As a comparison, when President Barack Obama lost Georgia by 5.2 percentage points in 2008, he garnered just 129,025 votes in Gwinnett, about 7% of his statewide total.

Gwinnett stands out for its racial and ethnic diversity, with fast-growing Asian American and Hispanic populations and a thriving business community of immigrants and first-generation citizens. The county anchors Georgia’s 7th Congressional District, which freshman Rep. Carolyn Bourdeaux flipped in 2020 to give Democrats control of both suburban House districts along metro Atlanta’s northern ring.

Biden is also scheduled to travel to Pennsylvania and Virginia in the days ahead to promote his spending plan.

The push for $4 trillion in federal spending is a considerable gamble. Biden is governing with the most slender of majorities in Congress, and even some in his own party have blanched at the price tag of his proposals.

Biden has repeatedly pressed his contention that his plans would put Americans back to work, restoring the millions of jobs lost to the virus. In his speech to Congress, he laid out an extensive proposal for universal preschool, two years of free community college, $225 billion for child care and monthly payments of at least $250 to parents. His ideas target frailties that were uncovered by the pandemic, and he argues that economic growth will best come from taxing the rich to help the middle class and the poor.

In his first three months in office, Biden has signed a $1.9 trillion COVID-19 relief bill — passed without a single GOP vote — and has shepherded direct payments of $1,400 per person to more than 160 million households. Hundreds of billions of dollars in aid will soon arrive for state and local governments, enough money that overall U.S. growth this year could eclipse 6% — a level not seen since 1984. Administration officials are betting that it will be enough to bring back all 8.4 million jobs lost to the pandemic by next year.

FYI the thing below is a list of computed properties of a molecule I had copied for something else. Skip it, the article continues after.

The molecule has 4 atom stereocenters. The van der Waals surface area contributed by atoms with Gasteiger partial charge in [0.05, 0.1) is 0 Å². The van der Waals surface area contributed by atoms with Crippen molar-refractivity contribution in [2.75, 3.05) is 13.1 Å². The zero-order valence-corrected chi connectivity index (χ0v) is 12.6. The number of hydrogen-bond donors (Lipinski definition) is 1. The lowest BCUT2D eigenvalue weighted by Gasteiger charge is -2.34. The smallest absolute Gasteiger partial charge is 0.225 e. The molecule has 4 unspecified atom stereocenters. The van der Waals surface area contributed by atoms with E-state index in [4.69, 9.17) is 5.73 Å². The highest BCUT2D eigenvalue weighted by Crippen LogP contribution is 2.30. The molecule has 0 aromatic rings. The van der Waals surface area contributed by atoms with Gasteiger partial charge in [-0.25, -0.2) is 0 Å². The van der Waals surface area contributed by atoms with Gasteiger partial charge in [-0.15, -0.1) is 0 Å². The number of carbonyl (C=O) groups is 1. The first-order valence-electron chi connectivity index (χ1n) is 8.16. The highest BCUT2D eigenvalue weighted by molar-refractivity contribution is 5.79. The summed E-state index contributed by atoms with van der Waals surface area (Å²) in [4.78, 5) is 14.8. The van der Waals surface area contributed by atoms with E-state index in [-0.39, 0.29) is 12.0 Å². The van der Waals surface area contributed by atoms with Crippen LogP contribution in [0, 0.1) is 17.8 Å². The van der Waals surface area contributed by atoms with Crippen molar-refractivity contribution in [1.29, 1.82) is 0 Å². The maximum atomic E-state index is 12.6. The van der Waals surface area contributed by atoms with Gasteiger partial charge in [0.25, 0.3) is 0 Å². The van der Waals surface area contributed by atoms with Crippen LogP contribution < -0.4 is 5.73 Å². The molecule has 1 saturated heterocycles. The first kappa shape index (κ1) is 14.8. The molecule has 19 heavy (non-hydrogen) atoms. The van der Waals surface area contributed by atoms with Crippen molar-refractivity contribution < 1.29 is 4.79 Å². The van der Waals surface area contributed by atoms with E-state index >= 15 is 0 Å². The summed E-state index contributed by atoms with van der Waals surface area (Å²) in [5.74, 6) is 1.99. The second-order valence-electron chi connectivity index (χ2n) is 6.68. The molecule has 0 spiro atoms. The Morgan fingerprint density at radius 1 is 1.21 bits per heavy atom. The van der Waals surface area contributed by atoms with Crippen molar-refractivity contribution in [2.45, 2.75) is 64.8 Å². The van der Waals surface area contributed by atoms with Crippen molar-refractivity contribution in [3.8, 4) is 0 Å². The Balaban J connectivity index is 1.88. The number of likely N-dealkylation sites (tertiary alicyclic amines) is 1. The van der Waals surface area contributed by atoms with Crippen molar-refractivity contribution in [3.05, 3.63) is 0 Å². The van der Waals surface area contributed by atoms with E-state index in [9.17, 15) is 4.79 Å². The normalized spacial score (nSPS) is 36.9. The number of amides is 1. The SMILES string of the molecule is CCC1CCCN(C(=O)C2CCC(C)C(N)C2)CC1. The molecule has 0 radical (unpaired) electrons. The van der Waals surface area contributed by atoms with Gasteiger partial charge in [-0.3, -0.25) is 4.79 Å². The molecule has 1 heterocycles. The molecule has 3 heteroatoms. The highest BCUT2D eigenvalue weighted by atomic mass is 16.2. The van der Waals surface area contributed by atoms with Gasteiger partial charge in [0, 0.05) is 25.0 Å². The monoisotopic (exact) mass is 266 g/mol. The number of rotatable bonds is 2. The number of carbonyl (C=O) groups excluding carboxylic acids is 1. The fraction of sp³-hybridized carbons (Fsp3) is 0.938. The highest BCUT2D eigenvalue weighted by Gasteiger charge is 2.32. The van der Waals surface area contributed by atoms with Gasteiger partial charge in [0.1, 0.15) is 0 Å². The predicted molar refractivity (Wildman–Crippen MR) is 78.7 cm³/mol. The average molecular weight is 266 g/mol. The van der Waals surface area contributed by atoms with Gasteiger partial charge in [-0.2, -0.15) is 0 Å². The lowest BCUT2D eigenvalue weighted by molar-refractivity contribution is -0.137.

A significant amount proposed just Wednesday would ensure that eligible families receive at least $250 monthly per child through 2025, extending the enhanced tax credit that was part of Biden’s COVID-19 aid. There would be more than $400 billion for subsidized child care and free preschool for all 3- and 4-year-olds.

An additional combined $425 billion would go to permanently reduce health insurance premiums for people who receive coverage through the Affordable Care Act, as well as a national paid family and medical leave program. Further spending would be directed toward Pell Grants, historically Black and tribal institutions and to allow people to attend community college tuition-free for two years.

Funding all of this would be a series of tax increases on the wealthy that would raise about $1.5 trillion over a decade.

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Madhani reported from Chicago. Associated Press writers Bill Barrow in Atlanta, Jonathan Lemire in New York and Darlene Superville and Josh Boak in Washington contributed to this report.